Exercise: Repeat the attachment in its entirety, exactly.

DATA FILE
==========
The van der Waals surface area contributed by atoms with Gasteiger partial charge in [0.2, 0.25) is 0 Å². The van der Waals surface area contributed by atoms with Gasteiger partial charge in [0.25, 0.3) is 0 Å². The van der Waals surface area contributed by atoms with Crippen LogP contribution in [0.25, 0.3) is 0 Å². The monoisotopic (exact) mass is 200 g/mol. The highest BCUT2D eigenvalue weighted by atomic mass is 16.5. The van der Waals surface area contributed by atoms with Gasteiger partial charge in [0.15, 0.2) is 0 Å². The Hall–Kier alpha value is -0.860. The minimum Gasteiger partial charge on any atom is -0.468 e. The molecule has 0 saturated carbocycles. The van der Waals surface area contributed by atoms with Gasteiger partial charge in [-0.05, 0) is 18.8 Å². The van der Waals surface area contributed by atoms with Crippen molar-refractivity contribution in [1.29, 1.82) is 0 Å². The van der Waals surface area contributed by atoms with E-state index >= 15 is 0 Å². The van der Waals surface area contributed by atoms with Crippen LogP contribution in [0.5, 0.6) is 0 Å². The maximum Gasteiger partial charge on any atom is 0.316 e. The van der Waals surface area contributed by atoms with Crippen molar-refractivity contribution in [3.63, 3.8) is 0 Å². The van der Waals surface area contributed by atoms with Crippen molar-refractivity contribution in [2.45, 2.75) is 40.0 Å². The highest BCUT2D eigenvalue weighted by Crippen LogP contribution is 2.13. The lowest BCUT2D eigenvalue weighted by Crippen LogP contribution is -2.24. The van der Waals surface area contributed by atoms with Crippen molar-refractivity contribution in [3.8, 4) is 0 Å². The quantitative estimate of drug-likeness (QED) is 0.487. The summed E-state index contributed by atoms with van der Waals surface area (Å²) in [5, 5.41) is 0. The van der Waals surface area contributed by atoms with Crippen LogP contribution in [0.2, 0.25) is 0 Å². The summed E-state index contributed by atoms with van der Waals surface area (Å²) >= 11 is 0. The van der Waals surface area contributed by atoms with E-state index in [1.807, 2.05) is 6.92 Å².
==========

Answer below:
The van der Waals surface area contributed by atoms with Gasteiger partial charge in [0.2, 0.25) is 0 Å². The van der Waals surface area contributed by atoms with Gasteiger partial charge in [0.25, 0.3) is 0 Å². The van der Waals surface area contributed by atoms with Crippen LogP contribution in [0.25, 0.3) is 0 Å². The monoisotopic (exact) mass is 200 g/mol. The highest BCUT2D eigenvalue weighted by atomic mass is 16.5. The van der Waals surface area contributed by atoms with Gasteiger partial charge in [0.15, 0.2) is 0 Å². The Hall–Kier alpha value is -0.860. The minimum Gasteiger partial charge on any atom is -0.468 e. The molecule has 0 saturated carbocycles. The van der Waals surface area contributed by atoms with Gasteiger partial charge in [-0.05, 0) is 18.8 Å². The van der Waals surface area contributed by atoms with Crippen molar-refractivity contribution in [1.29, 1.82) is 0 Å². The van der Waals surface area contributed by atoms with E-state index >= 15 is 0 Å². The van der Waals surface area contributed by atoms with Crippen LogP contribution in [0.5, 0.6) is 0 Å². The maximum Gasteiger partial charge on any atom is 0.316 e. The van der Waals surface area contributed by atoms with Crippen molar-refractivity contribution in [3.63, 3.8) is 0 Å². The van der Waals surface area contributed by atoms with Crippen molar-refractivity contribution in [2.45, 2.75) is 40.0 Å². The highest BCUT2D eigenvalue weighted by Crippen LogP contribution is 2.13. The lowest BCUT2D eigenvalue weighted by Crippen LogP contribution is -2.24. The van der Waals surface area contributed by atoms with Crippen molar-refractivity contribution in [3.8, 4) is 0 Å². The quantitative estimate of drug-likeness (QED) is 0.487. The summed E-state index contributed by atoms with van der Waals surface area (Å²) in [5, 5.41) is 0. The van der Waals surface area contributed by atoms with Crippen LogP contribution in [0.2, 0.25) is 0 Å². The summed E-state index contributed by atoms with van der Waals surface area (Å²) >= 11 is 0. The van der Waals surface area contributed by atoms with E-state index in [1.807, 2.05) is 6.92 Å².